Why did the Thunder do this? With the emergence of Steven Adams, plus the addition of Mitch McGary, Thabeet is firmly the Thunder’s third center and nothing more than an insurance policy. His contract for next season was non-guaranteed ($1.2 million) and was likely to be waived in training camp anyway. The Thunder have 14 players on guaranteed deals for next season and prefer to keep the last spot open for flexibility purposes. So Thabeet was going to be waived for nothing, but the Thunder, as they tend to do, created an asset, albeit small, for the future.
Thabeet appeared in 89 games over the last two season with the Thunder, averaging 1.2 points and 1.7 rebounds. He did record his first career double-double with the Thunder with 13 points and 10 rebounds against the Bobcats in 2013.
My two other favorite Thabeet moments with the Thunder, with No. 1 being the video up above: Keep Reading…
Kevin Durant and Russell Westbrook may not be playing in the World Cup, but Serge Ibaka sure still is.
Against Argentina in a final warm-up before the tournament, he did his thing, blocking a runner and then taking off on the fast break marauding down the floor with those giant strides. Ibaka opening it up like that in the open floor is probably one of the most thrilling things to watch, especially in person. A man of that size kicking it into gear just waiting for the right lob to come his way… about the time he hits the 3-point line, you’re on your feet and you don’t even know why.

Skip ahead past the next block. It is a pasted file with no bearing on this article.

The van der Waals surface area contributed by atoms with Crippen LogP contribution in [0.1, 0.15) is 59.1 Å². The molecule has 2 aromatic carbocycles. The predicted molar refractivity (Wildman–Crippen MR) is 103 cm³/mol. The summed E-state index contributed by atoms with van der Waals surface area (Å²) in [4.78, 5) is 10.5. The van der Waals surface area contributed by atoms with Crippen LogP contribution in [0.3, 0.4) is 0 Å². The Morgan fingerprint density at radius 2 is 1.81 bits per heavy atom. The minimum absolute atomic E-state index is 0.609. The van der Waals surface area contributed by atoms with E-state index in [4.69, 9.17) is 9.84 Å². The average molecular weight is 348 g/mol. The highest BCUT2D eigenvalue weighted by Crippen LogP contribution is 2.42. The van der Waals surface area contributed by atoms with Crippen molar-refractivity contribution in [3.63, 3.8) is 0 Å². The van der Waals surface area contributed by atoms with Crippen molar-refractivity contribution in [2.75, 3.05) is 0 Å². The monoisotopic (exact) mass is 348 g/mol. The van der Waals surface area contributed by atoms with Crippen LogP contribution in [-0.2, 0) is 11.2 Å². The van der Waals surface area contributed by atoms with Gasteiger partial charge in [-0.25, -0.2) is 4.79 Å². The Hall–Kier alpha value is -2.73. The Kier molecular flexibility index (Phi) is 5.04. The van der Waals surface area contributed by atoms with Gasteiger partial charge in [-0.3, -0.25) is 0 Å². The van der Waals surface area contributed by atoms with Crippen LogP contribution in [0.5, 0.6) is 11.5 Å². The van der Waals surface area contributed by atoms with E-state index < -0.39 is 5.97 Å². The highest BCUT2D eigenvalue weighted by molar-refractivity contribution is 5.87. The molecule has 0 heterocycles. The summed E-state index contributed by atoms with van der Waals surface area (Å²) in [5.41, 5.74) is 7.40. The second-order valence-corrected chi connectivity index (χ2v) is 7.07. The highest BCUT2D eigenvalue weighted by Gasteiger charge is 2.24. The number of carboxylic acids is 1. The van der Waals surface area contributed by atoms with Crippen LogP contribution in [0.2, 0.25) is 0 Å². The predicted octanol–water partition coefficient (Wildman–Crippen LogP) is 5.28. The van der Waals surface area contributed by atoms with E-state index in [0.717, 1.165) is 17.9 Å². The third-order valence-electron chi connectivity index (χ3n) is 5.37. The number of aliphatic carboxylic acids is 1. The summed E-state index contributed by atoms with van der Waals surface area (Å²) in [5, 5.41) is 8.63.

Ibaka finished with 13 points, eight rebounds and two blocks in 22 minutes in Spain’s 86-53 win.
Berry Tramel: “So the West just keeps getting tougher, while the East shuffles deck chairs. A mediocre West team gets better by trading its superstar and improves its long-term prospects as well. That’s potentially a trade for the ages. And that’s why it’s better to be in the West. I know, that sounds counter-intuitive. The East offers an easier path, both to the playoffs and in the playoffs, once you’re there. But the West is the fast lane. The West is the fast heat. You’ve got to be sharp in the West. Got to be fine-tuned to stay tough in the West. Teams find out how good they really are, playing in the West. You keep up, or you get run over. Get better, or get lost.”
Via the Norman Transcript, Russell Westbrook hung out with some Moore athletes: “Russell discussed his workout routines, gave advice to the students wanting to play at higher levels, gave advice to coaches about how to get the best out of their players, disclosed what his first purchase was after he signed his contract (a house for his mom), talked at length about his fashion decisions and everything in between. A recurring theme in his answers was the importance of education, focus and family. He told the crowd about graduating high school with a 3.9 GPA, how his father taught him the importance of focusing on achieving his goals. He also talked about his parents teaching him that faith and family were always top priority, followed by academics then basketball. He credits his ability to successfully balance all of the areas of his life to that lesson.” Keep Reading…